Friday, October 9, 2009
(Today’s photo above showing this morning’s volcanic haze, or vog)
Yesterday, late afternoon out at the lava viewing area started out mellow… Muggy without our Trade winds… Then heavy rain began to fall. This did not dissuade hundreds of visitors from continuing out on the trail to witness lava entering the sea; some with umbrellas, some with cheap rain ponchos, many others in wet shirts but still smiling, “It’s Hawaii!” they would call out. Then about 7:30 PM, a time when most visitors have walked the ¾ mile lava trail to the viewing area, heavier rains came down, followed shortly by massive lightning flashes and booming thunder. Simultaneously, strong gusts of wind from the west blasted, and that changed the massive, and heavily toxic lava plume to quickly switch directions laying it down over the large crowd of people out there. That is when Civil Defense personnel got on their blow horns and told everyone gathered to leave immediately.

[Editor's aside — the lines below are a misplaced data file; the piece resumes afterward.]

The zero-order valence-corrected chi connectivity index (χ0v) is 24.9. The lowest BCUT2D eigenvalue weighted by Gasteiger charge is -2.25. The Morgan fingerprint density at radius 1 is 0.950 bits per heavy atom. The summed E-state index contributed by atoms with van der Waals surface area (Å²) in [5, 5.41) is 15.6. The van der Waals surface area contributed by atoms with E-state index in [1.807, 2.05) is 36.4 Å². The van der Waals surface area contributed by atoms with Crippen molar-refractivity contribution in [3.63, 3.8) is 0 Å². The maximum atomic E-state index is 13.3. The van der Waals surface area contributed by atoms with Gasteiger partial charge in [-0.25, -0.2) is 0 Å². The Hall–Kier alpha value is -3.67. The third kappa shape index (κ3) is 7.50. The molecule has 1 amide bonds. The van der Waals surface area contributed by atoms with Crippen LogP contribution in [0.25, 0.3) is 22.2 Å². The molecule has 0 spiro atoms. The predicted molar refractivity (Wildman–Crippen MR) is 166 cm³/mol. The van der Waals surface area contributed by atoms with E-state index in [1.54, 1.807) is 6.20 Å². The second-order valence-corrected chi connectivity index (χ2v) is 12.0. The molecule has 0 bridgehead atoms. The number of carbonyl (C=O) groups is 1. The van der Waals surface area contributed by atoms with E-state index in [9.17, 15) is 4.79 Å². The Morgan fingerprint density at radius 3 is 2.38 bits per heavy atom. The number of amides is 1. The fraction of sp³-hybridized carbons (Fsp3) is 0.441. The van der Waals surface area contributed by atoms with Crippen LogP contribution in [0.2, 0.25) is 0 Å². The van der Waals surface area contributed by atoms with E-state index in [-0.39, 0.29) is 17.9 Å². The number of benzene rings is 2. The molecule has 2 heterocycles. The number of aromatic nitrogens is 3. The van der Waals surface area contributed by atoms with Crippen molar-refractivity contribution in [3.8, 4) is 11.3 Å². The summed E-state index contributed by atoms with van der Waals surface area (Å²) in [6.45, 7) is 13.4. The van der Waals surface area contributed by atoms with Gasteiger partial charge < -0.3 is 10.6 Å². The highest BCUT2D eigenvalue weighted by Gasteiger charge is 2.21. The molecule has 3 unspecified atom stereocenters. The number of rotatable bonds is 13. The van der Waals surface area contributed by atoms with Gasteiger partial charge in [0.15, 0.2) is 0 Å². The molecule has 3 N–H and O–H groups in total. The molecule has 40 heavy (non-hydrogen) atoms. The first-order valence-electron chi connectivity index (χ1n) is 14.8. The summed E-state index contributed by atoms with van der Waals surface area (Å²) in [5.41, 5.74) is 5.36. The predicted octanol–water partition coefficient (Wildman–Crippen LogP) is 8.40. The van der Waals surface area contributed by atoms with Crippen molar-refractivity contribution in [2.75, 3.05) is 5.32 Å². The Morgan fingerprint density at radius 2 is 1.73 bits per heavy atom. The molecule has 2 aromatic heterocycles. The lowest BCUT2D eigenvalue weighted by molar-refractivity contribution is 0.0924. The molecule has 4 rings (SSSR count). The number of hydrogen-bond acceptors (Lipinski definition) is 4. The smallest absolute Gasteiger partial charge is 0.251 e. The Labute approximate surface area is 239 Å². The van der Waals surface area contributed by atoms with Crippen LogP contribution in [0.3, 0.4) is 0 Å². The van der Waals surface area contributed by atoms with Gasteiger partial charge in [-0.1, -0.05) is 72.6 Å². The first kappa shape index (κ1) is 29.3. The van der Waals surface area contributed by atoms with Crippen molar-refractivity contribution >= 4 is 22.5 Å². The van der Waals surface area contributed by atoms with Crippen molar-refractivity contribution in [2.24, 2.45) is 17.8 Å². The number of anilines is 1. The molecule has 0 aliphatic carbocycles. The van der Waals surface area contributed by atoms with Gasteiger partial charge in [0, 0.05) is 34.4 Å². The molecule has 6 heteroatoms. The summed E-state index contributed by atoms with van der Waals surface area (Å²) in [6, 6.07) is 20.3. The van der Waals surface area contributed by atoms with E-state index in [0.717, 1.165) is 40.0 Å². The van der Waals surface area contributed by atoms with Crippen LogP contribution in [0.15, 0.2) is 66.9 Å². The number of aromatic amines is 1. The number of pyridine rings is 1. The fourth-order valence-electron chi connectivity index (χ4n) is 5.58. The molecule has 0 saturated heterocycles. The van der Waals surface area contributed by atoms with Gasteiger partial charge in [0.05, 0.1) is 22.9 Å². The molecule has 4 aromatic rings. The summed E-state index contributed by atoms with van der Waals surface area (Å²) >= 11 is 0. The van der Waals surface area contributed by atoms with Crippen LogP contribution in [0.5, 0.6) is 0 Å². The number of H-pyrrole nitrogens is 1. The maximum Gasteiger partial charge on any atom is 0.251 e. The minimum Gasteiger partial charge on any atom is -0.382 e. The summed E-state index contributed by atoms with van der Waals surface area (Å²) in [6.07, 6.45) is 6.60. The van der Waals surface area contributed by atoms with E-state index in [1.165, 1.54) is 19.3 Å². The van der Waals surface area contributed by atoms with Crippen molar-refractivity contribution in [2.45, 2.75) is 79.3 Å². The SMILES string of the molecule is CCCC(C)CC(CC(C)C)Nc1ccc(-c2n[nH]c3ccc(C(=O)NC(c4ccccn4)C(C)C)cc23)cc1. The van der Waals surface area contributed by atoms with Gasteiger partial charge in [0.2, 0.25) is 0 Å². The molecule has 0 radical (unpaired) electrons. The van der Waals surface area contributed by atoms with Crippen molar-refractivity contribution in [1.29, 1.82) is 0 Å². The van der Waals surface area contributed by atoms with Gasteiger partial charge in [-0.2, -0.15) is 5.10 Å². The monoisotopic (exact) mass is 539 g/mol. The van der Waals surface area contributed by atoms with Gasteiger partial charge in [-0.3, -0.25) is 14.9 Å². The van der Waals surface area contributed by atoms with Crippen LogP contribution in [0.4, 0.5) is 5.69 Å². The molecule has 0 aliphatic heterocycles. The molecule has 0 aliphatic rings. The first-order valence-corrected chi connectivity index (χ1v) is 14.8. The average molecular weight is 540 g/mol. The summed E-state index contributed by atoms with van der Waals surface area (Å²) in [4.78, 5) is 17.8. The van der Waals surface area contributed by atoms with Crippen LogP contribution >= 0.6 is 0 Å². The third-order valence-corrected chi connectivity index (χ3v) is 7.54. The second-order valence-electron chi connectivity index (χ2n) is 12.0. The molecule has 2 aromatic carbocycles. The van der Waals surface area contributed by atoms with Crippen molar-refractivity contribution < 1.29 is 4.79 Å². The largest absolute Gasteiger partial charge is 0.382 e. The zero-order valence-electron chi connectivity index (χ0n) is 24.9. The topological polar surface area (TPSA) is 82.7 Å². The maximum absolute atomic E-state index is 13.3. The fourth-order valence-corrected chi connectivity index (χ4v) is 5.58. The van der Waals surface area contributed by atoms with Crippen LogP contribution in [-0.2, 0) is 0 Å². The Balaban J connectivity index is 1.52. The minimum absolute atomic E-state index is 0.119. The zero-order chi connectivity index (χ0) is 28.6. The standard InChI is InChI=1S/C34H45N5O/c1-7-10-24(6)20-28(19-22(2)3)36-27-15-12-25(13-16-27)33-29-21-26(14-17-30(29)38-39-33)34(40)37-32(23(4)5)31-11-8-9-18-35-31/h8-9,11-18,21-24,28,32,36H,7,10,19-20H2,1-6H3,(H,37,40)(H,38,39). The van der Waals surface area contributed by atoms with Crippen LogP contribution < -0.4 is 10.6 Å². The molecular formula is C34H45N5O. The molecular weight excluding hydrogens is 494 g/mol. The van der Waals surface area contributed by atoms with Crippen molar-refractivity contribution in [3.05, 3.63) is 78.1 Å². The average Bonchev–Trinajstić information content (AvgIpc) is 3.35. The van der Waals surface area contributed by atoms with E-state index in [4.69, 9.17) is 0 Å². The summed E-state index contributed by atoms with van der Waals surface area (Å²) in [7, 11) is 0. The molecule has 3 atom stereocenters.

The crowds, now breathing in some sulfur dioxide and soaking wet, still had to walk the same raw pahoehoe lava path, now in dark of a storm, back to reach the parking area as the lightning continued flashing, accompanied by strong gusts and heavy rains. I watched them parade by; some wondering how much danger they were in; what exactly was the danger?: “Was it the lightning? Or the toxic fumes? Or was there molten lava coming down close by?” Yet in the chaos, some were trying to purchase items from vendors, vendors who were madly holding down, or dismantling flapping & wet display canopies; comical scene altogether. ---- Not long after everyone drove away, the storm stopped as suddenly as it had begun and it was back to calm & muggy and the viewing area was closed, and the lava kept quietly flowing and glowing red in the distance.
Despite the intense deflation recorded by the Kilauea Volcano summit tiltmeters, as I reported on yesterday, the lava flowing out on the mountainside and into the sea was surprisingly pretty strong. Inflation has once again started tweaking back up, but it will take part of a day to re-pressurize the lava tube plumbing system.
Sweet surfable waves are rolling onto the southeast shore steadily at around two to four feet and glassy conditions.
Posted by Leigh at 7:07 AM